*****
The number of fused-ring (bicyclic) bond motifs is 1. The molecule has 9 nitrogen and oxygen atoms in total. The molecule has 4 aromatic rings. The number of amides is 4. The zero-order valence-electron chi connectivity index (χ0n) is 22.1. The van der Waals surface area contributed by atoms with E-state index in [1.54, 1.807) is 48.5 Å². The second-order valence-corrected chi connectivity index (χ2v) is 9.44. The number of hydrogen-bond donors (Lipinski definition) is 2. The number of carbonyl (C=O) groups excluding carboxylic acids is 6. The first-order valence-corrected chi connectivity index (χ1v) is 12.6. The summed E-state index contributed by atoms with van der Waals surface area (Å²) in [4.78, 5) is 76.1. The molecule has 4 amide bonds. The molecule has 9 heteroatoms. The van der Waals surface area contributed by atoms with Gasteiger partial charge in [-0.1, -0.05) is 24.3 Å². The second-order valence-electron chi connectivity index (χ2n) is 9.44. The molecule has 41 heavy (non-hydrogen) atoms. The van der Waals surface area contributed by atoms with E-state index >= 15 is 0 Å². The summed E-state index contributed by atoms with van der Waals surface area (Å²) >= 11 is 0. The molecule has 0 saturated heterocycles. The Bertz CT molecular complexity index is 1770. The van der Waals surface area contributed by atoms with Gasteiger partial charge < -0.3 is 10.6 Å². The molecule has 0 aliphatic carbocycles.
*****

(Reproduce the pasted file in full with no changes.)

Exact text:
The number of fused-ring (bicyclic) bond motifs is 1. The molecule has 9 nitrogen and oxygen atoms in total. The molecule has 4 aromatic rings. The number of amides is 4. The zero-order valence-electron chi connectivity index (χ0n) is 22.1. The van der Waals surface area contributed by atoms with E-state index in [1.54, 1.807) is 48.5 Å². The second-order valence-corrected chi connectivity index (χ2v) is 9.44. The number of hydrogen-bond donors (Lipinski definition) is 2. The number of carbonyl (C=O) groups excluding carboxylic acids is 6. The first-order valence-corrected chi connectivity index (χ1v) is 12.6. The summed E-state index contributed by atoms with van der Waals surface area (Å²) in [4.78, 5) is 76.1. The molecule has 4 amide bonds. The molecule has 9 heteroatoms. The van der Waals surface area contributed by atoms with Gasteiger partial charge in [-0.1, -0.05) is 24.3 Å². The second-order valence-electron chi connectivity index (χ2n) is 9.44. The molecule has 41 heavy (non-hydrogen) atoms. The van der Waals surface area contributed by atoms with E-state index >= 15 is 0 Å². The summed E-state index contributed by atoms with van der Waals surface area (Å²) >= 11 is 0. The molecule has 0 saturated heterocycles. The Bertz CT molecular complexity index is 1770. The van der Waals surface area contributed by atoms with Gasteiger partial charge < -0.3 is 10.6 Å². The molecule has 0 aliphatic carbocycles.